20. Sho

    Shauna,

    I have never eaten gingerbread before. It is good to know that this recipe can be the best gingerbread ever. It sounds like you really knew which flours to use.

    Your daughter is growing up in a loving home filled with delicious food. The holidays are approaching, and she is already clutching the gingerbread.

    Take care,

    Shoshannah

  21. The Wooden Spool

    Shauna! Just made us up a batch of the gingerbread! I used our bundt pan. It turned out just lovely! The smell in the house was almost as good as the cake itself. Mmmmmmm…yummylicious!

  22. Anonymous

    For those asking where to get teff flour, you can get it online through Bob’s Red Mill (you can google the web address), or find it in some health food stores or ethnic groceries.
    I’m looking forward to trying out the recipe when I get time to bake with my daughter!

  23. lesbo-kitchen

    I love black pepper in gingerbread. Have you ever tried grated fresh ginger instead of dried? That makes it doubly great, though you may need to reduce the water in the recipe if the ginger produces much juice.

  24. Monique in TX

    Mmm. Now you’re halfway to one of the best desserts there is. Make a pan of gingerbread. While it’s warm, dump it into a bowl and crumble it up. Add milk and apple juice and some more of the spices. Stir until you have a thick batter. Bake in a pan resting in a larger pan of water, as for a custard. When it’s warm and set but still soft, enjoy gingerbread PUDDING. Oh, my. Worth making gingerbread just to do this. Lemon sauce just adds to the glory.

  25. Lauren Denneson

    It is definitely gingerbread weather here in the Pacific NW! I am meaning to put together some ginger cookies soon. Thanks for sharing the recipe and I love the new look of your site!

  26. SarahKate

    What a lovely picture! There is nothing better than the smell of gingerbread baking on a cold day. Gorgeous!

  27. DanielCoffey

    We made a half-quantity of this recipe (converted back to wheat flour since we are not celiac) in an 8″ round spring-form (buttered and floured, no foil) and it worked perfectly.

    I also had the great good fortune of making it on the day I had just replaced ALL the spices in my box with fresh ones. The smell in the kitchen was wonderful.

    The gingerbread was light but slightly chewy inside and had a light crunch on the very outside surface. Half of it vanished before it was even fully cool!

    For someone in the UK raised on “Jamaica Ginger Cake”, there was simply no comparison.

  28. Emily

    I’ve never had real gingerbread before, and am really excited to try this! The picture is drool-inducing :) But, I can’t find quinoa flour in any of my local stores … could I sub in millet?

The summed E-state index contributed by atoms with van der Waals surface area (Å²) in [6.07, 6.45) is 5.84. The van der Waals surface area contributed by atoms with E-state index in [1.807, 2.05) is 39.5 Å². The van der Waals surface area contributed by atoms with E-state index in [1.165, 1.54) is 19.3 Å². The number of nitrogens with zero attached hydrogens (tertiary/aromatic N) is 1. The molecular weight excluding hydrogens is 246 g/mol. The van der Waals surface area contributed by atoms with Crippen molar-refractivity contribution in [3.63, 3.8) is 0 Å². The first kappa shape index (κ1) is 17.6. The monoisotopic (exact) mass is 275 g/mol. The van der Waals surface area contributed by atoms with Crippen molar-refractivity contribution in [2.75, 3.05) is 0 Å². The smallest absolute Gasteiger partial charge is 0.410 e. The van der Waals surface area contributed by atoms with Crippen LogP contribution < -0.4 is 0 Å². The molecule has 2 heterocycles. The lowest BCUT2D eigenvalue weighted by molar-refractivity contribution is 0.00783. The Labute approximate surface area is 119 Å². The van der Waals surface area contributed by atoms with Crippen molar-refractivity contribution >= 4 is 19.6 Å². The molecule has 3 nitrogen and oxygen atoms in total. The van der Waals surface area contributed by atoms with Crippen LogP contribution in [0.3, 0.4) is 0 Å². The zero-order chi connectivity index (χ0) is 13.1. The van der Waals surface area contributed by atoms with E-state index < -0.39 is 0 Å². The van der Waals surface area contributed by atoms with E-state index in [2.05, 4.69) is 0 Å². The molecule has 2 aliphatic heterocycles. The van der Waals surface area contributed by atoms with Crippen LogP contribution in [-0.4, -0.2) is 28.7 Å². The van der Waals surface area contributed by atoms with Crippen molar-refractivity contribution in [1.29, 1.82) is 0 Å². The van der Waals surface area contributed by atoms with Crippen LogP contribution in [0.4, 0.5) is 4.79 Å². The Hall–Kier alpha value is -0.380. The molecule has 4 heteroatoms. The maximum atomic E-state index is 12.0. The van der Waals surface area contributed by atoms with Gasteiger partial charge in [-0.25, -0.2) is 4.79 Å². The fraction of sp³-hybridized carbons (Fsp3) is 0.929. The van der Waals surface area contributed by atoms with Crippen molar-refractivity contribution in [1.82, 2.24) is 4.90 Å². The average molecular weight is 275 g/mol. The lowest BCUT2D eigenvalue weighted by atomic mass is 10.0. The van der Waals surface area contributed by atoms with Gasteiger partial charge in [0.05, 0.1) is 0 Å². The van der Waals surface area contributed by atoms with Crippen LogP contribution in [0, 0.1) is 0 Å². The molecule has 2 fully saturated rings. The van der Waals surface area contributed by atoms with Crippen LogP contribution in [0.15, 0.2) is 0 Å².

29. Anonymous

    I just today saw a menu for an old-fashioned, New Orleans style Reveillon (Christmas dinner), featuring pan-roasted oysters, duck confit, etc. It was the salad description that had me salivating, however. Mixed greens with grapefruit and dried cranberrie, with a grapefruit viniagrette–and gingerbread croutons. Might even be worth make two batches of gingerbread, yes?

    –Jana

  30. Anonymous

    Just found a recipe for an upside down apple gingerbread and really wanted to make it GF for my honey.…thanks so much for the doing the legwork for me!!!

  31. Lyndsay

    I am long time reader but have never commented before, and I HAVE to come out of the shadows to comment on this one! I made this for my boyfriend (who has had Celiacs for about 17 years) and he exclaimed that it was one of the best gf baked goods he has ever had! And I’ve attempted at many in the past…

    I also didn’t use the oat flour, wasn’t sure if it would make him sick or not. I used some extra teff, followed the rest of the recipe exactly at written, and this gingerbread was absolutely delicious!

    Thank you Shauna, for constantly inspiring me, and helping me to bring the firsts smells of the holidays to our cozy apartment.

  32. Anonymous

    Any advice about how to make it dairy-free? I’d use palm shortening instead of butter, but I don’t know about the buttermilk… I’ve read suggested subs, but they never seem to work. It looks really good!

  33. Tasty Eats At Home

    I love Little Bean’s handful of gingerbread in that photo. Precisely how I like to handle my gingerbread! :) This sounds wonderful.

  34. Elizabeth

    I have been looking for a gingerbread recipe to try for the past few weeks. As the weather cools all I want is warm treats and cocoa. Its always hard this time of year to find quality recipes for baking. Thanks!
    (www.spatulaspatula.blogspot.com)

  35. Laura

    I was trying to find xanthan gum